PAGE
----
The Federal Reserve’s preferred inflation gauge, core PCE Price Index, which omits food and energy, came in lower than consensus rising 0.1% (consensus 0.4%) in August. Core-CPE Price Index decelerated to 3.9% yr/yr from an upwardly revised 4.3% (from 4.2%) in July. The key takeaway core price growth was a cooler than expected, though the overall report showed price pressures remain and the surge in energy prices to factor in coming months.
Prices as measured by the PCE index over the past year was up 0.4% (consensus 0.4%) in August. On a year-over-year basis, the headline PCE Price Index was up 3.5% versus an upwardly revised 3.4% in July (from 3.3%).
Personal Income increased 0.4% month-over-month in August (consensus 0.5%) after increasing 0.2% in July. Personal spending was up 0.4% month-over-month (consensus 0.5%) after increasing an upwardly revised 0.9% (from 0.8%) in July.
Federal Reserve Governor Chairman Powell has reminded us at the FOMC that the Fed’s key influence or measure for inflation is the core PCE index.
The PCE price index is closely watched since it is the preferred inflation measure of the Federal Reserve, which began raising interest rates for the first time since the pandemic began to tamp down rising prices. The Fed has traditionally tended to focus on the PCE price index because it gives a more complete picture of consumer prices, while the public and many investors tend to be more aware of the Labor Department’s CPI figure.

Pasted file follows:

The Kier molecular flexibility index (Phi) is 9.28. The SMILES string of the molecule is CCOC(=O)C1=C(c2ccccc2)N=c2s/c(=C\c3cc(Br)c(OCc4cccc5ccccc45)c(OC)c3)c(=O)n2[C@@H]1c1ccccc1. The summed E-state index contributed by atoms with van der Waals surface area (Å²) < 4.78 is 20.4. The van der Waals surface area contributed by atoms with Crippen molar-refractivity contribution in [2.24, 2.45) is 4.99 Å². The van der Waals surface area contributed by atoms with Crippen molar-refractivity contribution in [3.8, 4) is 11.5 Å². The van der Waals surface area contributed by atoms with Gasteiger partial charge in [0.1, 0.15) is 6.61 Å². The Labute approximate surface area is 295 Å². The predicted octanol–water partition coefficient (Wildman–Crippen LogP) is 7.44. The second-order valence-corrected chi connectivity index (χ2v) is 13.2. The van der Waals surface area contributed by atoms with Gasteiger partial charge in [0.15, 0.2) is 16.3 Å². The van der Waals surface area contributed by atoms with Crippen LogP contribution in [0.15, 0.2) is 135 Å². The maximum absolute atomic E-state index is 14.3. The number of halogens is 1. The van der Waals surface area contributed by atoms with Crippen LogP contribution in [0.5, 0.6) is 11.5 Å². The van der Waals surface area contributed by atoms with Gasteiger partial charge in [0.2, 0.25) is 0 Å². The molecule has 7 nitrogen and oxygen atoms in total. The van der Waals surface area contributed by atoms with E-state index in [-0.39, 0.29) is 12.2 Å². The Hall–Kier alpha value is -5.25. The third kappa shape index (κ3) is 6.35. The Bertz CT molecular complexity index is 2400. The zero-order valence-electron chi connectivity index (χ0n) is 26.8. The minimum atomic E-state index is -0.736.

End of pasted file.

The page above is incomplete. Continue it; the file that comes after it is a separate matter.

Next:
The market seems to go through phases of trading on the premise that the US is at or close to, peak inflation. The shock will come if better inflation news in coming months is not coming.
Core PCE Index August 2023
- PCE Core Deflator (M/M) Aug: 0.1% (Est 0.2%; Prev 0.2%)
- US PCE Core Deflator (Y/Y) Aug: 3.9% (Est 3.9%; PrevR 4.3%)
PCE Index August 2023
- PCE Deflator (M/M) Aug: 0.4% (Est 0.5%; Prev 0.2%)
- PCE Deflator (Y/Y) Aug: 3.5% (Est 3.5%; PrevR 3.4%)
US Personal Income and Spending August 2023
- US Personal Income Aug: 0.4% (Est 0.4%; Prev 0.2%)
- US Personal Spending Aug: 0.4% (Est 0.5%; Prev 0.8%)
- US Real Personal Spending Aug: 0.1% (Est 0.0%; Prev 0.6%)
PCE Price Index
CPI v PCE Inflation?
The two inflation measures have different weightings. The CPI captures out-of-pocket expenditures by urban consumers. The PCE price index is broader, including spending on behalf of households, for example, employer-sponsored healthcare plans, Medicare and Medicaid. The PCE price index as a result has a heavier weight for healthcare prices. Meanwhile, housing costs account for a much bigger share of the CPI than the PCE price index.
Source: US Bureau of Economics
From The TradersCommunity News Desk